The Justice Department had earlier contested arguments by media organizations to make the affidavit public, saying any disclosure could contain private information about witnesses and about investigative tactics. But Reinhart, acknowledging the extraordinary public interest in the investigation, said last week that he was disinclined to keep the entire document sealed and told federal officials to submit to him in private the redactions it wanted to make.

In his order Thursday, Reinhart said the department had made compelling arguments to leave sealed broad swaths of the document that, if disclosed, would reveal grand jury information; the identities of witnesses and “uncharged parties”; and details about the investigation’s “strategy, direction, scope, sources and methods.”

But he also said he was satisfied “that the Government has met its burden of showing that its proposed redactions are narrowly tailored to serve the Government’s legitimate interest in the integrity of the ongoing investigation and are the least onerous alternative to sealing the entire Affidavit.”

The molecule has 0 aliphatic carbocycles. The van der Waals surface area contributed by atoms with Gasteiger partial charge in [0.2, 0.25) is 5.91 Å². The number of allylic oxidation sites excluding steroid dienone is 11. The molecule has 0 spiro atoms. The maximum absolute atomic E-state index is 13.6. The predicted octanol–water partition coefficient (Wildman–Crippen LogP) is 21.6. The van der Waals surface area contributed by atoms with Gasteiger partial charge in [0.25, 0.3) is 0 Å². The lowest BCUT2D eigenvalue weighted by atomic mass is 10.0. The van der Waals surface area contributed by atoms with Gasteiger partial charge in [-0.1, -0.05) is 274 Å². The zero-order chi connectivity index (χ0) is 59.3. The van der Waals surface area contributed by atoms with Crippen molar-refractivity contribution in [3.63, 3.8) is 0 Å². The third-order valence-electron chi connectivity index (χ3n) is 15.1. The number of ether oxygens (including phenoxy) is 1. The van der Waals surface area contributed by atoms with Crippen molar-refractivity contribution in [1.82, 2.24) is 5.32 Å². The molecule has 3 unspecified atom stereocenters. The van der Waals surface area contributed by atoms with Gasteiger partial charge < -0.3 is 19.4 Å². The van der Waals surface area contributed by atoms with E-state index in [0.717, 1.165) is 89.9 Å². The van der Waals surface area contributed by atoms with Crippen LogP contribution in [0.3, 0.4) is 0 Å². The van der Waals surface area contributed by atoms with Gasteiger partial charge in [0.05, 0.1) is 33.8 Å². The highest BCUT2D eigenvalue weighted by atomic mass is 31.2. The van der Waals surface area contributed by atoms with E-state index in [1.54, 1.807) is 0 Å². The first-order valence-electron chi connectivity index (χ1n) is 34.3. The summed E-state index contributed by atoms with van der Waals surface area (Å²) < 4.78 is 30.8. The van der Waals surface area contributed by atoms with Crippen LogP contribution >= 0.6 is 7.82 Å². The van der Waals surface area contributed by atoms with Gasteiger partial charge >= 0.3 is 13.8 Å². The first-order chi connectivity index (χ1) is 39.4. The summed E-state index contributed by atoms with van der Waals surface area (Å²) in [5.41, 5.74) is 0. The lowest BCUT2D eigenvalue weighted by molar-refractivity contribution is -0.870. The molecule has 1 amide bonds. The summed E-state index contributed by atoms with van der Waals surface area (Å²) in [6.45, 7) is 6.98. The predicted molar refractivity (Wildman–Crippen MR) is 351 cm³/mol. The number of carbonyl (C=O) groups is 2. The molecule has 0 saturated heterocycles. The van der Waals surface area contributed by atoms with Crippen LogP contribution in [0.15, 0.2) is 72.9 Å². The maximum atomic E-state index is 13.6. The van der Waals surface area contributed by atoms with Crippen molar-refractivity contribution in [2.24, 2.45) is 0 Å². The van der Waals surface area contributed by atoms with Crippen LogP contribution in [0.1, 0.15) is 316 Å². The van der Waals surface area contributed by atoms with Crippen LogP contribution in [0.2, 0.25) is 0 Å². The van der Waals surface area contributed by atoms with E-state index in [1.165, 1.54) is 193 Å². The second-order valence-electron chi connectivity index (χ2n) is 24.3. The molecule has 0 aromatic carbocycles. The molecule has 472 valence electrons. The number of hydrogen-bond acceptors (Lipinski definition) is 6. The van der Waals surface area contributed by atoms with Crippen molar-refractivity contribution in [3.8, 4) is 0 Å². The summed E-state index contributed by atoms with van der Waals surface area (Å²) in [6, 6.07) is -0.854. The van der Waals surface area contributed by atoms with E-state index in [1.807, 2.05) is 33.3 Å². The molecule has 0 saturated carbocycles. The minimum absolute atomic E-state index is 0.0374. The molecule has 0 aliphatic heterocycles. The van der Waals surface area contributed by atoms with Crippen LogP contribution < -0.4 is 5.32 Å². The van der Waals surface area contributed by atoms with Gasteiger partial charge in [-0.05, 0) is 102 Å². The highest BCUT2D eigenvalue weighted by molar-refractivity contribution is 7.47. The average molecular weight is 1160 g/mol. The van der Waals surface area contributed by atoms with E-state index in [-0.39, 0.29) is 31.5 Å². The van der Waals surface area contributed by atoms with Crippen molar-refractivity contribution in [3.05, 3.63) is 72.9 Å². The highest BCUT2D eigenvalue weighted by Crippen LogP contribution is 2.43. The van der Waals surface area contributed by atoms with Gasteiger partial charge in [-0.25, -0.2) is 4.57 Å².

ORIGINAL STORY

WASHINGTON (AP) — The Justice Department is set to release Friday a heavily blacked out document explaining the justification for an FBI search of former President Donald Trump’s Florida estate earlier this month, when agents removed top secret government records and other classified documents.

The document, expected by noon, is likely to offer at least some new details about an ongoing criminal investigation that has brought fresh legal peril for Trump just as he lays the groundwork for another presidential run. Though Justice Department officials are expected to have removed sensitive details about witnesses, and the scope and direction of the probe, the affidavit may offer the fullest explanation yet about the events leading up to the Aug. 8 search of Mar-a-Lago.